Recent biological research confirms that the perception of the full spectrum and full luminance in a scene, at high spatial and temporal resolutions, is minimally necessary for correctly replicating images with subtle chromatic nuances such as transparency, luminescence, mirror-reflectance and texture. It is also important to replicate the full continuous spectra of a scene to overcome numerous chromatic and other visual illusions and to achieve color constancy despite chromatic shifts in ambient lighting.
This invention is based on a principle that each pixel of a display is capable of generating the full spectral energy of any hue without the use of bandpass limiting color filters. The embodiments described herein are methods for displaying the small portions of the spectrum on a pixel-by-pixel basis. The methods display the spectral energy content of a scene by imaging onto a projection screen or other display surface.
In a specific embodiment, the invention provides a method of displaying the spectral content of an image. In this embodiment, the method includes:
The following embodiments describe methods for displaying the small portions of the spectrum, up to the entire spectral energy content of a scene. The spectrum is imaged onto a projection screen or other display surface on a pixel-by-pixel basis, creating a frame of a full spatial image. Sequences of frames create a moving image. The spectrum covered in the image, depending on the parameters of the spectral separator, can span from the x-ray region, the ultraviolet, the visible, to the far infrared.
In the preferred embodiment a diffraction grating disperses incident electromagnetic energy into its constituent spectra. A diffraction grating is much more effective for dispersion than that effected by a prism. According to conventional art, this grating is blazed, having an array of inclined facets. In this embodiment, a full-spectrum, white light energy source is produced by a femto-second laser. This continuum spans the full visible range, necessary for applications in spectroscopy. Femto-second lasers are pulsed lasers with a temporal width of approximately 100 femto-seconds. Femto-second lasers exhibit a phenomenon called white-light continuum generation. This phenomenon creates an high energy, ultra-short pulse. This pulse is focused into a glass, liquid, or rare gas, and produces a coherent white light from the near-IR to the ultraviolet. In accordance with this invention, the femto-second laser in combination with the blazed grating, produces an optimum spectral source for each pixel, with a minimum of wasted energy. This method works as follows:
Light falling on the reflection grating is dispersed into a series of spectra on both sides of the incident beam, the angular dispersion being inversely proportional to the line spacing. By shaping of the blaze angle using various techniques, the grooves are formed to concentrate most of the energy into a single spectral order. With ordinary, non-coherent, full spectrum white light, the higher orders of the diffracted light would produce unwanted wavelengths. These unwanted wavelengths potentially could add chromatic fringing to the pixilated image as well as waste spectra energy. In conventional art, these unwanted wavelengths are attenuated with additional filters or with a prism monochromator. In the present invention, potential higher order wavelengths are attenuated by modulating the coherent femto-second laser pulsed light and controlling the diffraction grating itself, as described in the selected embodiments for this present invention. The slit size determines the bandpass characteristics of the diffracted spectrum at each given wavelength.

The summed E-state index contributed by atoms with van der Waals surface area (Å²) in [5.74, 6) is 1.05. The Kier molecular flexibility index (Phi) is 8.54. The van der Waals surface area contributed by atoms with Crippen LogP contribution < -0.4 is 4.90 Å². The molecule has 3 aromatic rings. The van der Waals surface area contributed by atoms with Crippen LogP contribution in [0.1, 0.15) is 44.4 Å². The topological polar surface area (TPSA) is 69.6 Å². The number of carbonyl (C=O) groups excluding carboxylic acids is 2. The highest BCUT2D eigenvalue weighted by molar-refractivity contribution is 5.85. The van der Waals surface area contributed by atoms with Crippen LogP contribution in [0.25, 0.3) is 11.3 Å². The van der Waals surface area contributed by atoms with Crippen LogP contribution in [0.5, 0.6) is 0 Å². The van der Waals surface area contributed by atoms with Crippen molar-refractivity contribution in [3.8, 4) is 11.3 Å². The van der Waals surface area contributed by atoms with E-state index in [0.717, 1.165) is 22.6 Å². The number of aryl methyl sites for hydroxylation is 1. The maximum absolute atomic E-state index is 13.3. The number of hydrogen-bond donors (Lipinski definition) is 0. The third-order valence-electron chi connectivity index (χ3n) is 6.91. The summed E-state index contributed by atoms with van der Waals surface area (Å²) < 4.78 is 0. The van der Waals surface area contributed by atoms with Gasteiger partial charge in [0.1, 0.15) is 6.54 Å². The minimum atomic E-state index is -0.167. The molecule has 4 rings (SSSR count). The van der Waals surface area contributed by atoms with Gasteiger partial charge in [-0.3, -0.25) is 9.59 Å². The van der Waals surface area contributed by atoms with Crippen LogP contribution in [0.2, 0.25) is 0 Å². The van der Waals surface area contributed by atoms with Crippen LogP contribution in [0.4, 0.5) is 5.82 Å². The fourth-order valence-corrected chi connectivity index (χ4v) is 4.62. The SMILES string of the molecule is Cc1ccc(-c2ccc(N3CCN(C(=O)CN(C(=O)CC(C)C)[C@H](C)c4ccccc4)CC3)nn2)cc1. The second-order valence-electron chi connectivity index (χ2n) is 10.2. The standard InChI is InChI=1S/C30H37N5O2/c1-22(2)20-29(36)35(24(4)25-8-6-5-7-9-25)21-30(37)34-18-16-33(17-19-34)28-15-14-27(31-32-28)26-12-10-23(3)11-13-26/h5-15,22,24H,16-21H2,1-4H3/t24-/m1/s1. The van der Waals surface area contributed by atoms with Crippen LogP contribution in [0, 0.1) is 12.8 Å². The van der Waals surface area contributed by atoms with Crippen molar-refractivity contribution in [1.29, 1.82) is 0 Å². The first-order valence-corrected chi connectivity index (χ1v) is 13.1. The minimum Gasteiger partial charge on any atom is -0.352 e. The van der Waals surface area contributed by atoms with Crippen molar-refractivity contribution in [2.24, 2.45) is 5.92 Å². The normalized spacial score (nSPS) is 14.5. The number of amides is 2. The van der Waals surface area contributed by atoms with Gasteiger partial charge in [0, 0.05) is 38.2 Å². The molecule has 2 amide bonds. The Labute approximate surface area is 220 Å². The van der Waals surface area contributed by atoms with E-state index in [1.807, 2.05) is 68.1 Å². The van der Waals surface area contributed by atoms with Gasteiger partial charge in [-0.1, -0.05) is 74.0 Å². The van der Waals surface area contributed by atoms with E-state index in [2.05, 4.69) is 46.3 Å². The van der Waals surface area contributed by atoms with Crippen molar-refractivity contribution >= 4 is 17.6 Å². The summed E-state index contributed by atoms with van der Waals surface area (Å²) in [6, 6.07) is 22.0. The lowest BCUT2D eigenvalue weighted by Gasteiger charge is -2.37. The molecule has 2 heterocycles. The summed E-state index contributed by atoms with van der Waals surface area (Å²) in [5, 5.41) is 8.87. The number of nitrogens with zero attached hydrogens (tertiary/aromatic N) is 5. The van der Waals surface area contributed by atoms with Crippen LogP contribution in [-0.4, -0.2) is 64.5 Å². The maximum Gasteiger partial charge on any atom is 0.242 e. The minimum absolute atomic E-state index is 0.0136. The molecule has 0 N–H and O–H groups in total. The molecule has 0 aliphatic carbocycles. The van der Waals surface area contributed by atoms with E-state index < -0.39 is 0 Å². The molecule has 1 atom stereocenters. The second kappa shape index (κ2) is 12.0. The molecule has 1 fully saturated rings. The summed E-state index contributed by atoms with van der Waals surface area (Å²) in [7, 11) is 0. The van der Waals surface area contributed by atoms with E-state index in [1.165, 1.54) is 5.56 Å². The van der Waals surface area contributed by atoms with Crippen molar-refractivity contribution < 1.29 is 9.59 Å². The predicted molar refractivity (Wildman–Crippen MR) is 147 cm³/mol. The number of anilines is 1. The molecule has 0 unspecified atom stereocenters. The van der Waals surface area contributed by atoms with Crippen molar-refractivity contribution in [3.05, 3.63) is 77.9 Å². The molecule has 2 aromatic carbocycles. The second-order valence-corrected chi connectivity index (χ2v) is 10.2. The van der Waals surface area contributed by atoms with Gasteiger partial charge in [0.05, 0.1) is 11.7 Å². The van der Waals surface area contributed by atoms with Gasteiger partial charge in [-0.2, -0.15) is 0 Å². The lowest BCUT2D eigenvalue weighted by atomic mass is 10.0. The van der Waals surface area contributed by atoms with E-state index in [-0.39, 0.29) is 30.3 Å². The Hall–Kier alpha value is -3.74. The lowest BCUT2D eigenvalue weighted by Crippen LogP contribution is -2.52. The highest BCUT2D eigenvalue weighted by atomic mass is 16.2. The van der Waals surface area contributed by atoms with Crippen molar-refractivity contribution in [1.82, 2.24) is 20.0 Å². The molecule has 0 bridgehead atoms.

In another embodiment, cast replica gratings are used as transmitting diffraction gratings.
In another embodiment, the diffraction gratings are made with a holographic method known to the art. This method is as follows: a series of interference fringes, corresponding to the grooves of the grating, are recorded on a photosensitive layer on the substrate. The substrate is treated chemically forming a modulated profile on the surface of the substrate by selective dissolution.
In a related embodiment, a flexible diffraction grating which is capable of changing its dimensions modulates the bandwidth of the illuminating source spectral components for each pixel. The spectrum dispersed by a diffraction grating depends upon the grating line density. The grating in this embodiment is capable of slightly expanding or contracting in a controlled manner so as to differentially produce a very high spectral resolution by selecting tiny segments of the spectrum.
A method for expanding the spectra in accordance with this invention is as follows:
A flexible optical diffraction grating is securely affixed to a rigid base material with electrostrictive characteristics. Commonly used piezoelectric ceramic composition materials with electrostrictive characteristics are barium titanate, lead zirconate titanate, lead metaniobate, and lead magnesium niobate. Such base materials are manufactured by: Alpha Ceramics, Inc., 5121 Winnetka Avenue North, Suite 100, Minneapolis, Minn. 55428, phone: 763.535.9660, fax: 763.535.9655; and Morgan Electro Ceramics, Inc. Thornhill Southampton Hants, SO19 7TG England, phone: +44-23-8044-4811; fax: +44-23-8043-1768.
In this method, the attached optical grating, being rigidly affixed to the electrostrictive material substrate expands or contracts, respectively, upon the application of an electric field with a modulation function. The light output from the diffraction grating follows the modulation function whose radiance amplitude is proportional to the difference in the total integrated light impinging upon the grating.
In another embodiment of this invention the substrate is a magnetostrictive material which expands or contracts, respectively upon the application of an magnetic field modulation function.